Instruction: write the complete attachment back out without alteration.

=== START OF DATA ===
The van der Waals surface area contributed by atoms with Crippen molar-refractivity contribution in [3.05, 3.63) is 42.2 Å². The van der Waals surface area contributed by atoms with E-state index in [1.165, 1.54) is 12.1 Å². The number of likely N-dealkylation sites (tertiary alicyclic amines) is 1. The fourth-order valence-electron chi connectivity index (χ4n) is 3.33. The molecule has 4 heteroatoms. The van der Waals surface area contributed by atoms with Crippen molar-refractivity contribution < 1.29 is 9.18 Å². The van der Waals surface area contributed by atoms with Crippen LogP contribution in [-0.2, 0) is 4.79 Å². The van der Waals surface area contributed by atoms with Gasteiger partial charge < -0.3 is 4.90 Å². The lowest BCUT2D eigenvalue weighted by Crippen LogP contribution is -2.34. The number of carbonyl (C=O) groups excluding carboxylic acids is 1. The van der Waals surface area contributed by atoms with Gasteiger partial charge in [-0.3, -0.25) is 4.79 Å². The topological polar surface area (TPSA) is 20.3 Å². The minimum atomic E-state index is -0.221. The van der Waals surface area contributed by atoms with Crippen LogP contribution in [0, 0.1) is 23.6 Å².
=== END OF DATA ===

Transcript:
The van der Waals surface area contributed by atoms with Crippen molar-refractivity contribution in [3.05, 3.63) is 42.2 Å². The van der Waals surface area contributed by atoms with E-state index in [1.165, 1.54) is 12.1 Å². The number of likely N-dealkylation sites (tertiary alicyclic amines) is 1. The fourth-order valence-electron chi connectivity index (χ4n) is 3.33. The molecule has 4 heteroatoms. The van der Waals surface area contributed by atoms with Crippen molar-refractivity contribution < 1.29 is 9.18 Å². The van der Waals surface area contributed by atoms with Crippen LogP contribution in [-0.2, 0) is 4.79 Å². The van der Waals surface area contributed by atoms with Gasteiger partial charge < -0.3 is 4.90 Å². The lowest BCUT2D eigenvalue weighted by Crippen LogP contribution is -2.34. The number of carbonyl (C=O) groups excluding carboxylic acids is 1. The van der Waals surface area contributed by atoms with Gasteiger partial charge in [-0.3, -0.25) is 4.79 Å². The topological polar surface area (TPSA) is 20.3 Å². The minimum atomic E-state index is -0.221. The van der Waals surface area contributed by atoms with Crippen LogP contribution in [0, 0.1) is 23.6 Å².